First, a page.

- Unlike today’s lemurs (as far as scientists know), Ida lacks the “grooming claw” and a “toothcomb” (a fused row of teeth) In fact, its teeth are more similar to a monkey’s. These are minor differences easily explained by variation within a kind.
Haven’t heard the real story of this supposed scientific breakthrough? Read the criticisms other evolutionists have made of the “missing link” claims and the science behind them.
Given these facts, it may seem incredible that anyone would hail this find as a “missing link.” Yet British naturalist David Attenborough claims:
“Now people can say, ‘Okay, you say we’re primates . . . show us the link.’ The link, they would have said until now, is missing. Well, it is no longer missing.”
Unbelievably, Attenborough claims his interpretation is “not a question of imagination.”
So-called “missing link” Ida hit the media in a major way on Tuesday of this week, with even search engine Google falling prey to the hype and modifying its search page banner to show Ida. We quickly responded with a full article, Ida: the Missing Link at Last?
Yet within a few hours of the unveiling of the fossil—coordinated to coincide with the publication of the scientific paper on Ida—some better media outlets began to report some worrying things about the research. It seems as though the scientific process had been rushed and the claims exaggerated in a bid to promote a new documentary and book on the fossil. Sadly, media pressures sometimes trump full research integrity (something we’ve seen before), and careless media sources reprint explosive (and unjustified) quotations without consulting as many scientists as they should. Thankfully, though, many in the scientific community are questioning the research and beginning to become more vocal about their concerns regarding how good science and media aren’t the best mix.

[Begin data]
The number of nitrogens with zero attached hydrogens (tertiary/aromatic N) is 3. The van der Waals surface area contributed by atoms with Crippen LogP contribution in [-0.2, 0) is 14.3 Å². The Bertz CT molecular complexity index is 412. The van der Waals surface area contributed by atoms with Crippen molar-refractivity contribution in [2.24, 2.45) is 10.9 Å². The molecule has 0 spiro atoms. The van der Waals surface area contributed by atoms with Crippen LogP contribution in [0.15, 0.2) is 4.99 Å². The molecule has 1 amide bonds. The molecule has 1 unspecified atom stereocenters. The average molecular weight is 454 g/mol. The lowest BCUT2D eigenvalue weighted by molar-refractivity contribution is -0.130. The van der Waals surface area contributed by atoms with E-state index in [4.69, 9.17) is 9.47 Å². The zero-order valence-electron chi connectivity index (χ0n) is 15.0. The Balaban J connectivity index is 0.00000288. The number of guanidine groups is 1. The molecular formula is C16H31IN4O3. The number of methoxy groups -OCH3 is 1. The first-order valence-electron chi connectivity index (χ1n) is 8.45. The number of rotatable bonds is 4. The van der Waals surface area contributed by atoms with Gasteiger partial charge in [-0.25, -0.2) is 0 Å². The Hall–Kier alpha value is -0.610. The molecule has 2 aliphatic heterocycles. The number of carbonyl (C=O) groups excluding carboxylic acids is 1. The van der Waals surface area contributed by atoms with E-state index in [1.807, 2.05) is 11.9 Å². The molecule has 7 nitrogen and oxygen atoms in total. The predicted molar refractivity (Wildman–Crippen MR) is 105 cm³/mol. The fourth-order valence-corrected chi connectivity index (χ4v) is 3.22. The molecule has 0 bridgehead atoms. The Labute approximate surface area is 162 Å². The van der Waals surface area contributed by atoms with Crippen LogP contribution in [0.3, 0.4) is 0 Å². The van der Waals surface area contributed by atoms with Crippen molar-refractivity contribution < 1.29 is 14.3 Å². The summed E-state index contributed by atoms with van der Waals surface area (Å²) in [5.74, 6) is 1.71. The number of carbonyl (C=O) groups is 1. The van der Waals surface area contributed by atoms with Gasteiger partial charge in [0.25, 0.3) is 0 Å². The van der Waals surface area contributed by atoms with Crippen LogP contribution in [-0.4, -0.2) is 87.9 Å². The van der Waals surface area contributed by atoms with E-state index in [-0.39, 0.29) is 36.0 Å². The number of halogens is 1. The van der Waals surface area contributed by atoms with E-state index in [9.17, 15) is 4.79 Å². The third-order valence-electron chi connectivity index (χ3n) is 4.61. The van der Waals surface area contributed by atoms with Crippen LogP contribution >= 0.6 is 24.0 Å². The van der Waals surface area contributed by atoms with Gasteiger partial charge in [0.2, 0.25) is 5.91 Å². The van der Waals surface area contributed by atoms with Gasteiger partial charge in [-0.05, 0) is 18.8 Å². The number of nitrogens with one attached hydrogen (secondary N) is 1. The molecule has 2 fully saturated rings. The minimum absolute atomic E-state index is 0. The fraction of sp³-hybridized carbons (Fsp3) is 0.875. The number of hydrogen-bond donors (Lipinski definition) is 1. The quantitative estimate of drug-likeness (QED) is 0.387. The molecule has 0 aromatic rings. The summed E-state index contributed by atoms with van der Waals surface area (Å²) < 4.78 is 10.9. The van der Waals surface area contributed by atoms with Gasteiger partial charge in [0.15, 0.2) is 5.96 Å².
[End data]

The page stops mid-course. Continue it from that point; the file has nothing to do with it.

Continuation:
But don’t just take our word for it—read these amazing excerpts that reveal the Ida hype for what it truly is.
Jørn Hurum, at the University of Oslo, the scientist who assembled the international team of researchers to study Ida is relaxed about using the phrase [“missing link” to describe Ida]. “Why not? I think we could use that phrase for this kind of specimen,” he said. “[People] have a feeling that if something is important it is a missing link.”
[I]n the paper published in PLoS ONE from the Public Library of Science on the fossil [the author] is more circumspect. “Darwinius masillae is important in being exceptionally well-preserved and providing a much more complete understanding of the paleobiology of an Eocene primate than was available in the past,” the authors wrote.
“[The species] could represent a stem group from which later anthropoid primates evolved [the line leading to humans], but we are not advocating this here.”
The paper’s scientific reviewers asked that they tone down their original claims that the fossil was on the human evolutionary line.